*Check out our concert pics here*
*Read our review of Shea Rose’s opening performance here*
Article and Photos By: Lisa Occhino
Sam Sparro’s platinum break-out hit, “Black & Gold,” charted Top 20 in 14 countries, earned him a Grammy Nomination, and was covered by huge acts such as Adele and Katy Perry (read on to find out which version he likes better!). The Australian-born singer/songwriter’s self-titled album debuted Top 5 in the UK and earned Gold certification and further praise from the world’s media. He has collaborated with Basement Jaxx, Mark Ronson, DJ Mason & DMC, remixed Kimbra, OK Go, and Sky Ferriera, and has written songs for the likes of Adam Lambert and Natasha Bedingfield. He has appeared on stage at Glastonbury and Coachella, and has earned prestigious MTV and ARIA nominations in Australia.
On April 19th, Sam Sparro made his first-ever appearance in Boston at the Brighton Music Hall, during which Berklee alum Shea Rose gave an incredible opening performance (read our review of Shea’s performance here). After the show, The Groove got the opportunity to interview Sam about the path his music career took, his advice on songwriting and collaborating, and of course, whether he prefers Katy’s or Adele’s version of “Black & Gold”:
Berklee Groove: How did you get your start in music? Were you a performer or a songwriter first?
Sam Sparro: I started singing in church when I was really little. My dad’s a musician and my grandfather’s a musician. I started writing songs when I was about 14.
BG: Who are your musical influences?
SS: My favorite singer is Chaka Khan. I really love Prince and Aretha Franklin and Erykah Badu.
BG: Tell me about the path your music career took. What were the most important connections or events in your life that got you to where you are today?
SS: The internet, really. I was living in London and I was doing demos in my bedroom, and temping in the mailrooms at Universal and Sony. I was an intern making five pounds an hour. That wasn’t really working, so I moved back to L.A. and I lived with my parents and started recording and gigging. I put my stuff up on MySpace, of all places – the dinosaur days of MySpace – and from there, Radio 1 in England started playing my music. I signed the deal shortly after that. The internet was definitely really helpful.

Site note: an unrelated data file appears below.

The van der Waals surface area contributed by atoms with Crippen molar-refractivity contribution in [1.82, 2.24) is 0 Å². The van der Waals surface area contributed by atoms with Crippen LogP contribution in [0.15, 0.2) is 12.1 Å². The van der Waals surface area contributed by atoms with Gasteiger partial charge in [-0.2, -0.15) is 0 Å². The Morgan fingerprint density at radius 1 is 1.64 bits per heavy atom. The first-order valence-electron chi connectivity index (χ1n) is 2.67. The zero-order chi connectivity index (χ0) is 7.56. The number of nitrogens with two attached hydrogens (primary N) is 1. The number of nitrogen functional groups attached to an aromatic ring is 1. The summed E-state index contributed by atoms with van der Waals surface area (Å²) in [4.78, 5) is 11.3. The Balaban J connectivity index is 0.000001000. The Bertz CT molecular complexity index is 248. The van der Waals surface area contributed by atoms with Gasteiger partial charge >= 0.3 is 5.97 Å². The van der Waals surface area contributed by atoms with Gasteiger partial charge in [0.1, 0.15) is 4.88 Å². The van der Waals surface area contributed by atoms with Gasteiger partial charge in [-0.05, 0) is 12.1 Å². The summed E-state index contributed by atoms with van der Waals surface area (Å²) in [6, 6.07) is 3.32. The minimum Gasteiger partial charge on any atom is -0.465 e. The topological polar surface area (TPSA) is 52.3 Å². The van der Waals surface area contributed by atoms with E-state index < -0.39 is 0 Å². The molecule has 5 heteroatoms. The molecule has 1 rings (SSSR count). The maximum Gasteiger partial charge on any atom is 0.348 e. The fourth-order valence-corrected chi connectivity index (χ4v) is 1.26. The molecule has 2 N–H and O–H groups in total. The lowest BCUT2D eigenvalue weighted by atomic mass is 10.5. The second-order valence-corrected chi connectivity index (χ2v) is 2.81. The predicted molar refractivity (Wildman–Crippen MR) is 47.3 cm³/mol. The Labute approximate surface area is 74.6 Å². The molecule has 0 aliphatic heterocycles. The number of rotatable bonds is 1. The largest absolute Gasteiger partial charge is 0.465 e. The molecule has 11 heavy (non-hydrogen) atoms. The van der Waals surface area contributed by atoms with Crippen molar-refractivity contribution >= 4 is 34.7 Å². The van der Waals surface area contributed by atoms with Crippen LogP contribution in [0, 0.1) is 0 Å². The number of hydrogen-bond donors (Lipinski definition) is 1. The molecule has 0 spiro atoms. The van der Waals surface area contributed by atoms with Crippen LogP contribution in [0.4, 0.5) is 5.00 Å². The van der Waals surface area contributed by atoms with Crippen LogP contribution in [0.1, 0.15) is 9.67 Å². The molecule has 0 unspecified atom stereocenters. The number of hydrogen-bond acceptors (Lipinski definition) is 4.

BG: How would you describe your sound?
SS: I guess it sort of evolved. People called the first album ‘electro-pop.’ Whenever people ask me what kind of music I do, I always just say pop because it’s a way of not having to answer the question [laughs]. But I’m influenced by so much different stuff. This album, [Return to Paradise], is really influenced by 1978-1984 disco.
BG: Your song “Black and Gold” was covered by Katy Perry, Adele, and Ellie Goulding. How did that work out? Did it come as a surprise to you, or was that all part of the plan?
SS: Well, Adele and I are friends and we’ve done a lot of shows together. Both of our first albums came out around the same time. I opened for her in the U.K. Radio 1 has a live lounge where you have to do a current hit song as a cover, and I guess that was around the same time that Katy Perry and Adele did it. Katy and I are friends as well – she actually had my demo before her album came out.
BG: So did they ask if they could cover your song, or did they just do it?
SS: Nope, they just did it.
BG: Whose version do you like the most? Are you allowed to say?
BG: What’s your songwriting process like?
SS: It’s always different, really. I’m a lot better at collaborating than I used to be, and I enjoy collaborating more. My advice to anyone who wants to collaborate with other artists is to let go of their expectations and their own boundaries that they place on themselves. Be more open to letting things happen, because that’s how you get some amazing songs. I’ve worked with people that I didn’t think were right to work with, and you get an amazing song out of it.
BG: What advice do you have for aspiring songwriters and performers?
SS: Write as much as possible. I think I probably write 10 songs before I write a good one. Just write as much as you can, because then you have way more to choose from. Even for this new album, I wrote about 60 songs before I had an album that I really liked. It took two and a half years.
Want more Sam Sparro? Check out these links: